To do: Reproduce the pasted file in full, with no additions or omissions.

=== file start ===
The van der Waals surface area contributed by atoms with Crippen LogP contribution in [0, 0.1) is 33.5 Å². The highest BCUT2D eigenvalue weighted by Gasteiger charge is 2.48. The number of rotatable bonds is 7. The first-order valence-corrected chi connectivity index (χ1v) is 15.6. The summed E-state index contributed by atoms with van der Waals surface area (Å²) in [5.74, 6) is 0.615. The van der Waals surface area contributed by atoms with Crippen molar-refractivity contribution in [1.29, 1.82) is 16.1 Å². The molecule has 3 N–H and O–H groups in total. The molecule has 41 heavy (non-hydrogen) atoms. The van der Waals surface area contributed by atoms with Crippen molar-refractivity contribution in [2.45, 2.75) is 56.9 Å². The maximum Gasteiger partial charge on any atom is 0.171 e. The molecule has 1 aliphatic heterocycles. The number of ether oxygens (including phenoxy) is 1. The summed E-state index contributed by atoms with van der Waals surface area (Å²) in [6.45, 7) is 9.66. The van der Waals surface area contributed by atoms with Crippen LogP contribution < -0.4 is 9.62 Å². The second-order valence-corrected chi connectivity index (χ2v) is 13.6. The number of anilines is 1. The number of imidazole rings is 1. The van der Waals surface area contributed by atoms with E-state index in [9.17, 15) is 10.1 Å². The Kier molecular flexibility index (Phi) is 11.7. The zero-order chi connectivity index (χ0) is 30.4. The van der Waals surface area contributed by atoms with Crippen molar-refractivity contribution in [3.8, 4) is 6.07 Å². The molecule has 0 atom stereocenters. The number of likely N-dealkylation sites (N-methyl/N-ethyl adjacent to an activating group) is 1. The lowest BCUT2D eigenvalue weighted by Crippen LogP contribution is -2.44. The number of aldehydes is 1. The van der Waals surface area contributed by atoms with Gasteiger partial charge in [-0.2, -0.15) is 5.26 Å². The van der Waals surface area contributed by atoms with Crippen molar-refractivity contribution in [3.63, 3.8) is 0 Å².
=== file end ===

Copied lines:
The van der Waals surface area contributed by atoms with Crippen LogP contribution in [0, 0.1) is 33.5 Å². The highest BCUT2D eigenvalue weighted by Gasteiger charge is 2.48. The number of rotatable bonds is 7. The first-order valence-corrected chi connectivity index (χ1v) is 15.6. The summed E-state index contributed by atoms with van der Waals surface area (Å²) in [5.74, 6) is 0.615. The van der Waals surface area contributed by atoms with Crippen molar-refractivity contribution in [1.29, 1.82) is 16.1 Å². The molecule has 3 N–H and O–H groups in total. The molecule has 41 heavy (non-hydrogen) atoms. The van der Waals surface area contributed by atoms with Crippen molar-refractivity contribution in [2.45, 2.75) is 56.9 Å². The maximum Gasteiger partial charge on any atom is 0.171 e. The molecule has 1 aliphatic heterocycles. The number of ether oxygens (including phenoxy) is 1. The summed E-state index contributed by atoms with van der Waals surface area (Å²) in [6.45, 7) is 9.66. The van der Waals surface area contributed by atoms with Crippen LogP contribution < -0.4 is 9.62 Å². The second-order valence-corrected chi connectivity index (χ2v) is 13.6. The number of anilines is 1. The number of imidazole rings is 1. The van der Waals surface area contributed by atoms with E-state index in [9.17, 15) is 10.1 Å². The Kier molecular flexibility index (Phi) is 11.7. The zero-order chi connectivity index (χ0) is 30.4. The van der Waals surface area contributed by atoms with Crippen molar-refractivity contribution in [3.8, 4) is 6.07 Å². The molecule has 0 atom stereocenters. The number of likely N-dealkylation sites (N-methyl/N-ethyl adjacent to an activating group) is 1. The lowest BCUT2D eigenvalue weighted by Crippen LogP contribution is -2.44. The number of aldehydes is 1. The van der Waals surface area contributed by atoms with Gasteiger partial charge in [-0.2, -0.15) is 5.26 Å². The van der Waals surface area contributed by atoms with Crippen molar-refractivity contribution in [3.63, 3.8) is 0 Å².